Flight Instruments: Altimeter

Your height above the terrain and in relation to other aircraft is critically important. The altimeter is an amazing instrument that makes it easy to tell what your altitude is.

How to read an altimeter

There are 3 needles on this standard altimeter. The long needles pointing near the 7 moves the fastest and indicates hundreds of feet. The short needles pointing near the 1 indicates thousands and the thin needle pointing near 0 indicates tens of thousands. Continue reading “Flight Instruments: Altimeter”

Flight Instruments: Airspeed Indicator

The speed of an aircraft through the air determines its performance in many ways.

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How does the indicator work?

A basic airspeed indicator is a mechanical device that compares pressure from the pitot tube to pressure from the static port. The static port is mounted sideways with a hole the doesn’t face directly into the oncoming air. This way it gets a “static” measure of the air pressure. The pitot tube has a hole that does face into the airstream, so it has oncoming air forced directly into it.

The air from the pitot tube fills a diaphragm (like an accordion) and makes it expand. The air from the static port fills the gauge around the diaphragm and pushes it to contract. As the diaphragm expands and contracts it pushes a needle that we see on the instrument.

Airspeed Indicator (Source: Wikipedia)

The airspeed indicator is very reliable but there are a few things that can go wrong.

Reading the airspeed indicator

The airspeed indicator is fairly self-explanatory to read. The most common mistake is not paying attention to units. Sometimes the instrument will measure miles per hour instead of knots. Always make sure you know which one you are looking at.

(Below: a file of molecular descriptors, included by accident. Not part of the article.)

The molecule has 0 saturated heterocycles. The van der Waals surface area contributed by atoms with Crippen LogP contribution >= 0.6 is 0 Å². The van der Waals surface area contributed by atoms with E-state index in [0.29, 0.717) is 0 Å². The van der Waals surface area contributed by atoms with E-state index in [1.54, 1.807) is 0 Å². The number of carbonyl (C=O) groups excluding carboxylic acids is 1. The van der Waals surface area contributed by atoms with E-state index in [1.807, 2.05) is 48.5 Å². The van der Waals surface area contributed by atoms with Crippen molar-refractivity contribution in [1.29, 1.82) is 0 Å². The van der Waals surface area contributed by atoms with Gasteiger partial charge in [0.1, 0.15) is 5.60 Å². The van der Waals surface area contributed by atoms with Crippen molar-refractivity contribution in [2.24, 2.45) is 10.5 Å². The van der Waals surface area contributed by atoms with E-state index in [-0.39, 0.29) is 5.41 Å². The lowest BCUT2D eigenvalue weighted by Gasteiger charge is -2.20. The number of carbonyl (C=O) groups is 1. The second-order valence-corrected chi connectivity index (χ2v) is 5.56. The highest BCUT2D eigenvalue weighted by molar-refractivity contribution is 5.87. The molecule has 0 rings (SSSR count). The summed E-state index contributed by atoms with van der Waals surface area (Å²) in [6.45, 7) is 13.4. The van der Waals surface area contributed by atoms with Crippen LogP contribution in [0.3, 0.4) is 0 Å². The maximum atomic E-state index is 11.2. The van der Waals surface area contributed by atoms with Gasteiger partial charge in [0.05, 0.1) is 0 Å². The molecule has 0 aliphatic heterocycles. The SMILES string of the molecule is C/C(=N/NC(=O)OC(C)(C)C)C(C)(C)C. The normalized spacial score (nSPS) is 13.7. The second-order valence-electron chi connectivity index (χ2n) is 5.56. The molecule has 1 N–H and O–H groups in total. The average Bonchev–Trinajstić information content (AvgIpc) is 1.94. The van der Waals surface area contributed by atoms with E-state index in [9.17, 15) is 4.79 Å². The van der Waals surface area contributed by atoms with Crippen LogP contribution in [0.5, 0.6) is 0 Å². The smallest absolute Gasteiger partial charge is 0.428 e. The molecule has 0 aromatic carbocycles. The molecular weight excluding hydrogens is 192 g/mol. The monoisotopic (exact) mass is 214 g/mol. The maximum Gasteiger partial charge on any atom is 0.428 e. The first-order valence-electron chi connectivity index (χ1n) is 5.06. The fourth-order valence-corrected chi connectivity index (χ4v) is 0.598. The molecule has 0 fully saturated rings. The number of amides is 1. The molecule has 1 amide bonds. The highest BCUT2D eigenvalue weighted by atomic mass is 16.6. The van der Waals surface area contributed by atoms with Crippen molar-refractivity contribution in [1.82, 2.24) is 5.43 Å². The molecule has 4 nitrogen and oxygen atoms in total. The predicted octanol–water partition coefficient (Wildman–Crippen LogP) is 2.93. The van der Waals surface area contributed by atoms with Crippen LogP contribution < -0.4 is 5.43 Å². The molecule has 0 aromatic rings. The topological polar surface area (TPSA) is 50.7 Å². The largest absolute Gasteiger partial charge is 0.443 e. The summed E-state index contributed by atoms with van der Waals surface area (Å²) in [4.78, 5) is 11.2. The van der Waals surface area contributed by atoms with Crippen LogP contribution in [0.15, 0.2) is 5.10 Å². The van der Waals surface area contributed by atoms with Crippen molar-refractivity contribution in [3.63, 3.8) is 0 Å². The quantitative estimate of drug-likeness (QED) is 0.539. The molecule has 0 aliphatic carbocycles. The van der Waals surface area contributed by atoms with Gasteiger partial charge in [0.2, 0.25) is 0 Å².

The indicator can also have some error, especially at high angles of attack. The manufacturer will often publish a calibrated airspeed table to help you determine the difference.

6 Types of Airspeed

1. Indicated: IAS

Indicated airspeed is the speed that the plane “feels”. It might help to think of it as the number of air molecules hitting the plane. This is the speed that matters for the performance of the plane. It can be read directly on the airspeed indicator.

2. True: TAS

As you climb the air gets thinner. As the air gets thinner there are fewer air molecules in a given volume of air. This allows the aircraft to fly faster.

For example, if your plane has enough power to fly at 100 knots and you maintain 100 knots while climbing your true airspeed will increase. True airspeed is your actual speed through the mass of air. As you climb and the air thins out, if you are still at 100 knots then you are still encountering the same amount of air over time, but since that air is spread out over a longer distance you are flying at a faster speed. True airspeed is the same as groundspeed if there is absolutely no wind.

This bonus in speed and better fuel economy are the reasons that planes bother to climb all the way up to high altitudes.

3. Calibrated: CAS